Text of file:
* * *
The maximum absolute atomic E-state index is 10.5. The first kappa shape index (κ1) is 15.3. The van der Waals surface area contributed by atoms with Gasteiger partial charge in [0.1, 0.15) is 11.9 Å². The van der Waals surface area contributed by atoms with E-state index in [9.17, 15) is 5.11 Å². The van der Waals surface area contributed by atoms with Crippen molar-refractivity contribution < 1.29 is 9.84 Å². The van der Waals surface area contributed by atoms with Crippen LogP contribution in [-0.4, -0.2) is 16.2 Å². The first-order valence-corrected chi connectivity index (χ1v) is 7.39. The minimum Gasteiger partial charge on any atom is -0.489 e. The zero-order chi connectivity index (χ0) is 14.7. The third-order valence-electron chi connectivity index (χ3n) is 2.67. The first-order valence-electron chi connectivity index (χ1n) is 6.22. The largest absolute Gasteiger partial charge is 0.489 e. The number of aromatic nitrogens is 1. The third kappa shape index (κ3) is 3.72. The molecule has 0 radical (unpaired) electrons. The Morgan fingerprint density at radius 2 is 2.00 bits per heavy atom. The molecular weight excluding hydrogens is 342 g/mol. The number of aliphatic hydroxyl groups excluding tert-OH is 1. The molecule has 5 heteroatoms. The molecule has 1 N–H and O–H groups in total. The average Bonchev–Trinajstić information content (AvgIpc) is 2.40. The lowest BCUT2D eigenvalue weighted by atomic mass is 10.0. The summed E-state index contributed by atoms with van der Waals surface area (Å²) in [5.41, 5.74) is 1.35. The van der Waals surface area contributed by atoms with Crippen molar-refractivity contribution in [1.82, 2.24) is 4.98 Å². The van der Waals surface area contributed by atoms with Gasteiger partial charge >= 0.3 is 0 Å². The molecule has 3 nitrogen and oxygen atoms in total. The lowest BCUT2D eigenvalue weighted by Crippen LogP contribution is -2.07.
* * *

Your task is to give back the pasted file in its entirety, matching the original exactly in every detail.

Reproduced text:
The maximum absolute atomic E-state index is 10.5. The first kappa shape index (κ1) is 15.3. The van der Waals surface area contributed by atoms with Gasteiger partial charge in [0.1, 0.15) is 11.9 Å². The van der Waals surface area contributed by atoms with E-state index in [9.17, 15) is 5.11 Å². The van der Waals surface area contributed by atoms with Crippen molar-refractivity contribution < 1.29 is 9.84 Å². The van der Waals surface area contributed by atoms with Crippen LogP contribution in [-0.4, -0.2) is 16.2 Å². The first-order valence-corrected chi connectivity index (χ1v) is 7.39. The minimum Gasteiger partial charge on any atom is -0.489 e. The zero-order chi connectivity index (χ0) is 14.7. The third-order valence-electron chi connectivity index (χ3n) is 2.67. The first-order valence-electron chi connectivity index (χ1n) is 6.22. The largest absolute Gasteiger partial charge is 0.489 e. The number of aromatic nitrogens is 1. The third kappa shape index (κ3) is 3.72. The molecule has 0 radical (unpaired) electrons. The Morgan fingerprint density at radius 2 is 2.00 bits per heavy atom. The molecular weight excluding hydrogens is 342 g/mol. The number of aliphatic hydroxyl groups excluding tert-OH is 1. The molecule has 5 heteroatoms. The molecule has 1 N–H and O–H groups in total. The average Bonchev–Trinajstić information content (AvgIpc) is 2.40. The lowest BCUT2D eigenvalue weighted by atomic mass is 10.0. The summed E-state index contributed by atoms with van der Waals surface area (Å²) in [5.41, 5.74) is 1.35. The van der Waals surface area contributed by atoms with Crippen molar-refractivity contribution in [1.82, 2.24) is 4.98 Å². The van der Waals surface area contributed by atoms with Gasteiger partial charge >= 0.3 is 0 Å². The molecule has 3 nitrogen and oxygen atoms in total. The lowest BCUT2D eigenvalue weighted by Crippen LogP contribution is -2.07.